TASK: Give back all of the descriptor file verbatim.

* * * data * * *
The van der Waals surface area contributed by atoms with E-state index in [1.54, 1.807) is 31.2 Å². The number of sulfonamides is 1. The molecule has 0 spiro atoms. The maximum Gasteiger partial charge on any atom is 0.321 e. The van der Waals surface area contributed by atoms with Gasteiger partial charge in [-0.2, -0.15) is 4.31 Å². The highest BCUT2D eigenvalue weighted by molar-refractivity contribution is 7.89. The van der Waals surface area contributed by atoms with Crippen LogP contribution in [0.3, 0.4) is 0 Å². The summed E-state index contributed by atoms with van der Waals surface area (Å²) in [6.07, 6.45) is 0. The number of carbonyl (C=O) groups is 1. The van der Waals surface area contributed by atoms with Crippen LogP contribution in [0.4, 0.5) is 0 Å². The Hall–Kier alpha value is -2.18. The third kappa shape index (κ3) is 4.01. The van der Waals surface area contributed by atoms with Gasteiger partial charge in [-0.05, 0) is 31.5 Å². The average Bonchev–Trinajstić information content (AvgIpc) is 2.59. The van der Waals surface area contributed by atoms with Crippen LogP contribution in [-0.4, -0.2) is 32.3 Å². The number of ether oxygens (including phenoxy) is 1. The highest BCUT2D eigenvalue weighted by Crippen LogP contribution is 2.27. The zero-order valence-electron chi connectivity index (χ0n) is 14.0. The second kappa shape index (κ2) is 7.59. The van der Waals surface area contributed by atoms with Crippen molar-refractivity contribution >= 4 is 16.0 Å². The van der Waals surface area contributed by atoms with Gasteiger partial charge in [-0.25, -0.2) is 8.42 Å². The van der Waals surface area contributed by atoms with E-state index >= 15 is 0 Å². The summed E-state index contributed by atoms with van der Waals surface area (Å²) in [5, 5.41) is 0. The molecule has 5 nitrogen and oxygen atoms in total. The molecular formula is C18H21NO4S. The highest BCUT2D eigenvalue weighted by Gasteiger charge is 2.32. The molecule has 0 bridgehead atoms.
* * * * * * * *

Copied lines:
The van der Waals surface area contributed by atoms with E-state index in [1.54, 1.807) is 31.2 Å². The number of sulfonamides is 1. The molecule has 0 spiro atoms. The maximum Gasteiger partial charge on any atom is 0.321 e. The van der Waals surface area contributed by atoms with Gasteiger partial charge in [-0.2, -0.15) is 4.31 Å². The highest BCUT2D eigenvalue weighted by molar-refractivity contribution is 7.89. The van der Waals surface area contributed by atoms with Crippen LogP contribution in [0.3, 0.4) is 0 Å². The summed E-state index contributed by atoms with van der Waals surface area (Å²) in [6.07, 6.45) is 0. The number of carbonyl (C=O) groups is 1. The van der Waals surface area contributed by atoms with Crippen LogP contribution in [0.4, 0.5) is 0 Å². The Hall–Kier alpha value is -2.18. The third kappa shape index (κ3) is 4.01. The van der Waals surface area contributed by atoms with Gasteiger partial charge in [-0.05, 0) is 31.5 Å². The average Bonchev–Trinajstić information content (AvgIpc) is 2.59. The van der Waals surface area contributed by atoms with Crippen LogP contribution in [-0.4, -0.2) is 32.3 Å². The number of ether oxygens (including phenoxy) is 1. The highest BCUT2D eigenvalue weighted by Crippen LogP contribution is 2.27. The zero-order valence-electron chi connectivity index (χ0n) is 14.0. The second kappa shape index (κ2) is 7.59. The van der Waals surface area contributed by atoms with Crippen molar-refractivity contribution >= 4 is 16.0 Å². The van der Waals surface area contributed by atoms with Gasteiger partial charge in [-0.25, -0.2) is 8.42 Å². The van der Waals surface area contributed by atoms with E-state index >= 15 is 0 Å². The summed E-state index contributed by atoms with van der Waals surface area (Å²) in [5, 5.41) is 0. The molecule has 5 nitrogen and oxygen atoms in total. The molecular formula is C18H21NO4S. The highest BCUT2D eigenvalue weighted by Gasteiger charge is 2.32. The molecule has 0 bridgehead atoms.